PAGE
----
Forgacs CEO Lindsay Stratton: “We will begin ramping down personnel requirements at the end of this year.” Photo: Dean OslandNewcastle shipbuilder Forgacs has warned it will have to lay off 900 workers by the middle of next year unless the government sets out a timetable for future naval projects to bridge the so-called ”valley of death”.
Forgacs chief executive Lindsay Stratton said in Canberra on Wednesday that as the welding on the major project, the navy’s Air Warfare Destroyer, came to an end, the firm’s shipyards would lie idle without more work. He said it would have a devastating impact on the Hunter Valley region.
”We will be closing one of our shipyards in August of this year, which is our Carrington shipyard,” Mr Stratton said.
”A lot of those people will transfer to our main Tomago shipyard. We will begin ramping down personnel requirements at the end of this year and we close our main Tomago shipyard completely in August next year.
”We have barely 18 months before we lose 900-plus people out of our organisation.”
Forgacs is welding hull blocks on the $8 billion Air Warfare Destroyer project, which has been beset by delays that are the subject of a review announced by Defence Minister David Johnston.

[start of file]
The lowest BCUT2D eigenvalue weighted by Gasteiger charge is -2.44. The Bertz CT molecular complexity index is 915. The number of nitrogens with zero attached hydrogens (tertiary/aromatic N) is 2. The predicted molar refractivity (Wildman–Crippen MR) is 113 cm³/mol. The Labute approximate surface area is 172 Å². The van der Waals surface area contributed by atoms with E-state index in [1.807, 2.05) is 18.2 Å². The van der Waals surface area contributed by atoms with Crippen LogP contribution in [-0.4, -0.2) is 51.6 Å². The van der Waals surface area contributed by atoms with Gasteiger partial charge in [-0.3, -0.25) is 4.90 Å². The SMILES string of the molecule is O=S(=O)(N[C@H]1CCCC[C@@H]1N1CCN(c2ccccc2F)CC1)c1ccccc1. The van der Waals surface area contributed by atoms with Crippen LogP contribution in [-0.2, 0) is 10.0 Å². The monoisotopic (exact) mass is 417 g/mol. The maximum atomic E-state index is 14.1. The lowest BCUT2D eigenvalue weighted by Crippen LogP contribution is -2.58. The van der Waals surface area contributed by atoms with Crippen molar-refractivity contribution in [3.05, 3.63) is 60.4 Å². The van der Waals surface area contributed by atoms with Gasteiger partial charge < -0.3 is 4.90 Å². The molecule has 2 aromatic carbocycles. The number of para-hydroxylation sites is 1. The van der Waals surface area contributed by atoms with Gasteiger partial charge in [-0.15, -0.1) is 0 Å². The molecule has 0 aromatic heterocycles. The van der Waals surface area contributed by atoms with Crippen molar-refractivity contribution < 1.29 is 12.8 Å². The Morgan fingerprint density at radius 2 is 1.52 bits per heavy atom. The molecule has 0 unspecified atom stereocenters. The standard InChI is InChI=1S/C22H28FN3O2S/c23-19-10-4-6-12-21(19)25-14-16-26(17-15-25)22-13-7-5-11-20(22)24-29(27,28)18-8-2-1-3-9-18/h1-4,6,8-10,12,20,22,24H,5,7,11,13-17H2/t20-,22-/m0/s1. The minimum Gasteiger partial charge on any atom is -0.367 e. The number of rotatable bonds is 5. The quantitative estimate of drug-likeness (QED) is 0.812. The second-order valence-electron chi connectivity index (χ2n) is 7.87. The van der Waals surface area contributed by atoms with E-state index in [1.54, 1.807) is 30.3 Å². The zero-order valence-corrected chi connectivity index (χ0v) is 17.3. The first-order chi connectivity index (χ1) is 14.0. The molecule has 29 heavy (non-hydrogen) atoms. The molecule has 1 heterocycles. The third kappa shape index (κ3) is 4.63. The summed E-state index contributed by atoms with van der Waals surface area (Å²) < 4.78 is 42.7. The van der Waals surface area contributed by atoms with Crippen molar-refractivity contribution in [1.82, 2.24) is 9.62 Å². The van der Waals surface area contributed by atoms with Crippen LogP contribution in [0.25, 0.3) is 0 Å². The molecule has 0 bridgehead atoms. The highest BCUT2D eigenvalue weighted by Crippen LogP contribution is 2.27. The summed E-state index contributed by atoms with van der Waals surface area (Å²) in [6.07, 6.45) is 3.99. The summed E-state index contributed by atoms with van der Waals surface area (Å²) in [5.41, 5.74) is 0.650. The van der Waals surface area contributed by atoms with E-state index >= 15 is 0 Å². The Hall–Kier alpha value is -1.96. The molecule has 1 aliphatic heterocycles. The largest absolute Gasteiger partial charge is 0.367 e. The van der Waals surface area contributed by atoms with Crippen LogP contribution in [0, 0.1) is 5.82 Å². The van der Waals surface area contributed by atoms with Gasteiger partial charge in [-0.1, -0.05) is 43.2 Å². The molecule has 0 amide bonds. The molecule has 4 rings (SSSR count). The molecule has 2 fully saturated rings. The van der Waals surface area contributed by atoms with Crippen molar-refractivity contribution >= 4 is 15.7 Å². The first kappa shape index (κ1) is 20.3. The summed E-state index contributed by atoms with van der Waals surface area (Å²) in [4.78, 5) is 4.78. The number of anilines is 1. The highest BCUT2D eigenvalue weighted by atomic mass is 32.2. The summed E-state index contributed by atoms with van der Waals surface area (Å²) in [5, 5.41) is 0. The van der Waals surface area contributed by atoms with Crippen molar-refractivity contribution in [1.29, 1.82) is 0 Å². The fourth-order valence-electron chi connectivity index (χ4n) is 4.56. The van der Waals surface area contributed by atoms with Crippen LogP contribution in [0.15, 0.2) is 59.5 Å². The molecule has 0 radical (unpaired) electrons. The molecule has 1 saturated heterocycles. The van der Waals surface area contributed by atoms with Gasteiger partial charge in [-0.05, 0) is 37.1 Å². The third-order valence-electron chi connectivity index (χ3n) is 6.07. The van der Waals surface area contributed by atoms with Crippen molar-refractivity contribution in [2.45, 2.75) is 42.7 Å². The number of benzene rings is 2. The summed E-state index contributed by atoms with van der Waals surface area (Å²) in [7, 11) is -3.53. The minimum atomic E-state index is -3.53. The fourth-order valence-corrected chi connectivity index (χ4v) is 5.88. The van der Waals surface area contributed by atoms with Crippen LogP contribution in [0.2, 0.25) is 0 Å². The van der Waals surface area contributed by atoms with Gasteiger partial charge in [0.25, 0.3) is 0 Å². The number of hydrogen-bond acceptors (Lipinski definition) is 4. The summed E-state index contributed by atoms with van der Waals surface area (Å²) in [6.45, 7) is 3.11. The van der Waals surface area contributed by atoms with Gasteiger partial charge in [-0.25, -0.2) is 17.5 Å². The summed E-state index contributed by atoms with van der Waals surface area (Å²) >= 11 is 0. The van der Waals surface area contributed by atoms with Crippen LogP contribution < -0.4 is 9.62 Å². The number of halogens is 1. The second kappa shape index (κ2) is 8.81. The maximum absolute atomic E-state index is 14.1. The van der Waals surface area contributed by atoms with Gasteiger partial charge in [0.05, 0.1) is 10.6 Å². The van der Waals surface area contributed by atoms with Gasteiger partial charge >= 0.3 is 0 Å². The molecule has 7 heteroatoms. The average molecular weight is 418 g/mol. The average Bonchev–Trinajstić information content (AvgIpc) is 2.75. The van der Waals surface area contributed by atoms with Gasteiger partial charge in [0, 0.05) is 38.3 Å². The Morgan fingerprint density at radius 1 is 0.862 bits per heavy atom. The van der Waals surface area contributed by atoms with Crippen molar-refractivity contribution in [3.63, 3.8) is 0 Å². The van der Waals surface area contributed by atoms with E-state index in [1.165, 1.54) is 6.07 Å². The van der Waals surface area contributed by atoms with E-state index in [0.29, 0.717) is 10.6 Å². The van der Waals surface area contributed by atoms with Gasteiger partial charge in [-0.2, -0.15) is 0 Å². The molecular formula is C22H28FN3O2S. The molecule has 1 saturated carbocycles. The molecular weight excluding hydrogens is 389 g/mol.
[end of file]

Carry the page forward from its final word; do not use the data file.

The review will be led by a former secretary of the US Navy, Don Winter, and shipbuilding expert John White.
A forthcoming report by the Australian National Audit Office is also expected to make scathing findings about the efficiency of the AWD project.
The three AWDs will be the most potent warships in Australia’s military history, but they face a cost blowout of about $800 million.
The government has promised to deliver a new Defence white paper by early next year that will indicate a timetable for future naval projects, but Mr Stratton said this would be too late.
He said Forgacs needed to know sooner rather than later when it could expect further work from the government such as on surface combatant ships, patrol boats and supply ships.
”Forgacs is ready, willing and able … frankly it just comes down to the timeline of decision-making.”
But in a speech on Tuesday, Mr Johnston offered a pointed warning to shipbuilders, saying: ”We have got to get mean and lean in terms of productivity in those larger areas if we are going to have enterprises that are going to service well into the future, but I also want to hold Defence organisation accountable too. Delivery on time and on budget is what we want, every dollar will be important.”
The so-called ”valley of death” – the period between end of current shipbuilding projects and the start of new work – is threatening other companies as well. Williamstown-based BAE Systems has also said in the past it will have no choice but to lay off skilled personnel.
Australian Manufacturing Workers Union organiser Daniel Wallace criticised the handling of the matter, saying the uncertainty would put ”hundreds of Hunter families on edge tonight”.
”This uncertainty starts to create an environment where people think, ‘Should I pack up now” and can hinder future contracts,” Mr Wallace said.
with Sam Rigney